This shows the new "V" arrangement at top of collector -- Nick's idea to get some useful heat out of the top few inches of collector without losing a lot of heat from the bottle shelf area at night.



Single layer of screen absorber stapled in place between the new wood strip at bottom of absorber and the new wood strip at bottom of the new "V" near top of collector.

The screen was later stapled under the top wood strip so that at the top of the screen, it is about half an inch from the glazing.  So, flow path is: air enters bottom of collector between the glazing and the screen.   Air rises up through the screen, and exits the collector at the top behind the new "V" board and then North into the bottle shelf.




New Insulation on Collector Inlet Duct

Added new insulation boards on the south and north sides of the north wall of the inlet duct.  There are two boards, each is 1 inch polyiso -- non-reflective. 

Also sealed all the floor to wall and wall to wall joints with Great Stuff on inside of box.


Backdraft Damper



This is the framework for that holds the backdraft damper.  The top part shows the half inch hardware cloth used to back up the poly film.

Bottom part is getting the poly film.

This backdraft damper frame sits on top of the inlet  duct north wall, and is oriented to allow north to south flow, but stop south to north flow.


The backdraft damper does not seal perfectly against backdrafts -- there are very small gaps and cracks around the edges in places, but it looks pretty good to me.  It gets pulled against the hardware cloth backup as soon as the sun goes off the collector.


Backdraft damper installed on top of the inlet duct wall before the bottle shelf is installed over it. 

Note the Dwyer Van Meter installed near the middle.

So, air flow under the bottle shelf northward through the poly film backdraft damper, and then down the inlet duct,  then under the absorber from north to south, up the south side of the absorber.  When it reaches the top of the absorber, it flow north over on top of the botttle shelf through the bottles.




Collector in operation.  Backdraft damper poly film blown out by entering air.  Vane meter reading just under 50 fpm -- probably would be right at 50 if the vane meter were level.

This picture is taken through the hole in the side of the box shown just below.

Hole cut in side of collector to allow the performance of the backdraft damper to be observed.

A light is mounted just below the hole and inside the collector to light the damper and the vane meter.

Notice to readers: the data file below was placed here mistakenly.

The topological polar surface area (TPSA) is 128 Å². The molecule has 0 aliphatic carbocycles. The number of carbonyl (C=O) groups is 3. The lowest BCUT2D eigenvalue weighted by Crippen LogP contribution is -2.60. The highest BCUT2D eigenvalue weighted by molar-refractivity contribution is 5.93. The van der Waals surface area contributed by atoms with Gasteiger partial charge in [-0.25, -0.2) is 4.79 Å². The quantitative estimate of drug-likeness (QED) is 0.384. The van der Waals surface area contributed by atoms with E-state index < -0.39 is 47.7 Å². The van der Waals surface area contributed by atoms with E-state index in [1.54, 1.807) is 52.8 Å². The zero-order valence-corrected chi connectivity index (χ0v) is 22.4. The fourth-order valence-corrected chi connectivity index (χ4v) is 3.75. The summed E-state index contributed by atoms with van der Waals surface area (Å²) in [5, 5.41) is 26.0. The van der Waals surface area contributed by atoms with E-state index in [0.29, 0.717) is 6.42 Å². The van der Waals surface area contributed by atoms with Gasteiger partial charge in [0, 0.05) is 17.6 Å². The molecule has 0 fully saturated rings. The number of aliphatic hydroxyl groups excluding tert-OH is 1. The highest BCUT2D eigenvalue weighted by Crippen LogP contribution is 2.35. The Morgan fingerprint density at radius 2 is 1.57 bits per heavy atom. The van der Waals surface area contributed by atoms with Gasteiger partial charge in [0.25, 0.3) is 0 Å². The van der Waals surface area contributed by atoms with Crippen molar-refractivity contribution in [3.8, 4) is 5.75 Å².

The hold is plugged with the hole saw cutout when not taking pictures.



3 rows of 18 2 liter pop bottles installed on top the bottle shelf.

Also new wood seal strip all the way around the top of the walls and glazing to make a flatter surface for lid to sit on -- these are sealed/glued to top of walls with Great Stuff.






Bottle temp sensors taped to south row (at black tape), and to north row.  Sensor is positioned at the side of bottle where it contacts the next bottle.

Fan inlet is just visible to left.  

The snap disk thermometer switch to  left in foreground is not currently used, but could be used to keep the fan from turning on when the bottles cool below some set temperature.


For the initial setup, the fan is unplugged just to give the bottles some time to warm up.

This shows the thermostat in the middle of the "living room".  It is set to about 65F. 

The logger sensor that records roomt temp is the black taped gadget on the grey wire.

Both are about half way down into the living room.

The collector inlet duct with backdraft damper is visible at the top of picture.

The fan outlet is also visible.


The small crack between the inlet duct wall and the floor is calked from the other side.



Looking up into the fan outlet with the motor on/off logger mounted on the end of the fan motor.




Added Insulation

On Jan 19, added 1.5 inches of polyiso (non reflective) over the north, east, and west walls. 

So insulation levels now are:

- Lid -- 2 inches relfective polyiso + 2 inches non reflective polyiso

- east, west, and north walls -- 2 inch reflecticve polyiso + 1.5 inch non reflective polyiso

- bottom -- 2 inch non-reflective polyiso + 2 inches extruded polystyrene


Collector inlet duct has 1 inch polyiso + OSB + 1 inch polyiso


New Room Thermostat

The thermostat shown in the picture above did not work.  Since it was running the fan all the time, I just unplugged the fan in the interium.

I replaced it with an electric baseboard style thermostat.  As of late Jan 19, its running with the fan activated and the new thermostat.


Gary January 15, 2010